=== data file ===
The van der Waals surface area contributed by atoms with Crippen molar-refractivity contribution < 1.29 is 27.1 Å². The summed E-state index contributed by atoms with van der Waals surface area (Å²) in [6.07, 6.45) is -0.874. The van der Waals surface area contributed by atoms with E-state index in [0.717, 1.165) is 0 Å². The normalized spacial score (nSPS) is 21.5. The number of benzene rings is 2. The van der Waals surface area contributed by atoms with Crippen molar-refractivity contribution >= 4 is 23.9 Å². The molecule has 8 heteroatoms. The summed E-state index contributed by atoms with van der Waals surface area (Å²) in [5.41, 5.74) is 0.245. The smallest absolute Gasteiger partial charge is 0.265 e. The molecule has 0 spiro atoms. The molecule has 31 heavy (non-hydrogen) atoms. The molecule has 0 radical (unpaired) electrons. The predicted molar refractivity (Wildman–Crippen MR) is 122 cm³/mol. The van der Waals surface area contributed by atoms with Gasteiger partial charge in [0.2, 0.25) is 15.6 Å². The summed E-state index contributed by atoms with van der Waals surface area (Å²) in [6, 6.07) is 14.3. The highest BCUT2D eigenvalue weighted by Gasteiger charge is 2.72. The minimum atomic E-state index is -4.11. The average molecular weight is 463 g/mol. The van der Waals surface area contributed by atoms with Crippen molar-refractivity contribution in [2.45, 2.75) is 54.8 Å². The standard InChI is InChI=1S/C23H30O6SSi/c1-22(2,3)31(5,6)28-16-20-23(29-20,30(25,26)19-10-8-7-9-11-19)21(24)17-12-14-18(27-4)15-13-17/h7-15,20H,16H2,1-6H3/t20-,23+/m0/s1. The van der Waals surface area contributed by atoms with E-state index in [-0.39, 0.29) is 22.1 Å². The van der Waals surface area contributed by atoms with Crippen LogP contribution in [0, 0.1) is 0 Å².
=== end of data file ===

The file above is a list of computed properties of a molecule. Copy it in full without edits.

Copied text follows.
The van der Waals surface area contributed by atoms with Crippen molar-refractivity contribution < 1.29 is 27.1 Å². The summed E-state index contributed by atoms with van der Waals surface area (Å²) in [6.07, 6.45) is -0.874. The van der Waals surface area contributed by atoms with E-state index in [0.717, 1.165) is 0 Å². The normalized spacial score (nSPS) is 21.5. The number of benzene rings is 2. The van der Waals surface area contributed by atoms with Crippen molar-refractivity contribution >= 4 is 23.9 Å². The molecule has 8 heteroatoms. The summed E-state index contributed by atoms with van der Waals surface area (Å²) in [5.41, 5.74) is 0.245. The smallest absolute Gasteiger partial charge is 0.265 e. The molecule has 0 spiro atoms. The molecule has 31 heavy (non-hydrogen) atoms. The molecule has 0 radical (unpaired) electrons. The predicted molar refractivity (Wildman–Crippen MR) is 122 cm³/mol. The van der Waals surface area contributed by atoms with Gasteiger partial charge in [0.2, 0.25) is 15.6 Å². The summed E-state index contributed by atoms with van der Waals surface area (Å²) in [6, 6.07) is 14.3. The highest BCUT2D eigenvalue weighted by Gasteiger charge is 2.72. The minimum atomic E-state index is -4.11. The average molecular weight is 463 g/mol. The van der Waals surface area contributed by atoms with Crippen molar-refractivity contribution in [2.45, 2.75) is 54.8 Å². The standard InChI is InChI=1S/C23H30O6SSi/c1-22(2,3)31(5,6)28-16-20-23(29-20,30(25,26)19-10-8-7-9-11-19)21(24)17-12-14-18(27-4)15-13-17/h7-15,20H,16H2,1-6H3/t20-,23+/m0/s1. The van der Waals surface area contributed by atoms with E-state index in [-0.39, 0.29) is 22.1 Å². The van der Waals surface area contributed by atoms with Crippen LogP contribution in [0, 0.1) is 0 Å².